You May Like

Pundits Split Over Long-Term US Role in Afghanistan

Security pact remains condition for American presence beyond 2014; deadline criticized More

US Eyes Islamic State Threat

Officials warn that IS could pose a threat to US homeland More

Video Ukraine: Captured Troops Proof of Russian Role in Separatist Fight

Moscow says Russian troops crossed into Ukrainian territory by mistake More

This forum has been closed.
Comments
     
There are no comments in this forum. Be first and add one

Featured Videos

Your JavaScript is turned off or you have an old version of Adobe's Flash Player. Get the latest Flash player.
Scientists Unlock Mystery of Bird Flocksi
X
George Putic
August 25, 2014 4:00 PM
How can flocks of birds, schools of fish or herds of antelope suddenly change direction -- all the individuals adjusting their movement in concert, at seemingly the same time? British researchers now have some insights into this behavior, which has puzzled scientists for a long time. VOA's George Putic has more.
Video

Video Scientists Unlock Mystery of Bird Flocks

How can flocks of birds, schools of fish or herds of antelope suddenly change direction -- all the individuals adjusting their movement in concert, at seemingly the same time? British researchers now have some insights into this behavior, which has puzzled scientists for a long time. VOA's George Putic has more.
Video

Video Ukraine: Captured Troops Proof of Russian Role in Separatist Fight

Ukrainian officials say they have captured Russian soldiers on Ukrainian territory -- the latest accusation of Moscow's involvement in the conflict in eastern Ukraine. VOA's Gabe Joselow reports from the Ukrainian side of the battle, where soldiers are convinced of Russia's role.
Video

Video Rubber May Soon Come From Dandelions

Synthetic rubber has been around for more than a century, but quality tires for cars, trucks and aircraft still need up to 40 percent or more natural rubber content. As the source of natural rubber, the rubber tree, is prone to disease and can be affected by bad weather. So scientists are looking for replacements. And as VOA’s George Putic reports, they may have found one in a ubiquitous weed.
Video

Video Jewish Life in Argentina Reflected in Yiddish Tango

Jewish people from across Europe and Russia have been immigrating to Argentina for hundreds of years. They brought with them dance music that was eventually mixed with Argentine tango. The result is Yiddish tango -- a fusion of melodies and cultural experiences that is still evolving today. Elizabeth Lee reports on how one band is bringing Yiddish tango to Los Angeles.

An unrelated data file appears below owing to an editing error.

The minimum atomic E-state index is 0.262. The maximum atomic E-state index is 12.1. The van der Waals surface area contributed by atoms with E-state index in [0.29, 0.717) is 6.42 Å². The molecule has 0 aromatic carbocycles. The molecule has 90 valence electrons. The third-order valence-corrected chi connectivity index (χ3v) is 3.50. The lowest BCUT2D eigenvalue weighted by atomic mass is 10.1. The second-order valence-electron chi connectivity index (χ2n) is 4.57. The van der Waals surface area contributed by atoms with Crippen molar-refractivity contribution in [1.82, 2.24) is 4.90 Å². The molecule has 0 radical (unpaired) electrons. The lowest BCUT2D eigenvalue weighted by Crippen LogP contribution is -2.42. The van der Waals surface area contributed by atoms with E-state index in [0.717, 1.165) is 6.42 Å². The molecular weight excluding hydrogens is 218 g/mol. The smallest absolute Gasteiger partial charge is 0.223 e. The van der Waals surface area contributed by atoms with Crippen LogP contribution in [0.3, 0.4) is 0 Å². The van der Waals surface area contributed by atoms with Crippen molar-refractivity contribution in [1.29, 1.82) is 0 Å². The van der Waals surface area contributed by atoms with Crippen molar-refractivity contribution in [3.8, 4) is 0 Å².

Video

Video Peace Returns to Ferguson as Community Tries to Heal

Thousands of people nationwide are expected to attend funeral services Monday in the U.S. Midwestern city of St. Louis, Missouri, for Michael Brown, the unarmed African-American teenager who was fatally shot by a white police officer August 9 in the St. Louis suburb of Ferguson. The shooting touched off days of violent demonstrations there, resulting in more than 100 arrests. VOA's Chris Simkins reports from Ferguson where the community is trying to move on after weeks of racial tension.
Video

Video Meeting in Minsk May Hinge on Putin Story

The presidents of Russia and Ukraine are expected to meet face-to-face Tuesday in Minsk, along with European leaders, for talks on the situation in Ukraine. Political analysts say the much welcomed dialogue could help bring an end to months of deadly clashes between pro-Russia separatists and Ukrainian forces in the country's southeast. But much depends on the actions of one man, Russian President Vladimir Putin. VOA's Daniel Schearf reports from Moscow.
Video

Video Artists Shun Russia's Profanity Law

Russia in July enacted a law threatening fines for publicly displayed profanity in media, films, literature, music and theater. The restriction, the toughest since the Soviet era, aims to protect the Russian language and culture and has been welcomed by those who say cursing is getting out of control. But many artists reject the move as a patronizing and ineffective act of censorship in line with a string of conservative morality laws. VOA's Daniel Schearf reports from Moscow.
Video

Video British Fighters on Frontline of ISIS Information War

Security services are racing to identify the Islamic State militant who beheaded U.S. journalist James Foley in Syria. The murderer spoke English on camera with a British accent. It’s estimated that several hundred British citizens are fighting for the Islamic State, also called ISIL or ISIS, alongside thousands of other foreign jihadists. Henry Ridgwell reports for VOA from the center of the investigation in London.

AppleAndroid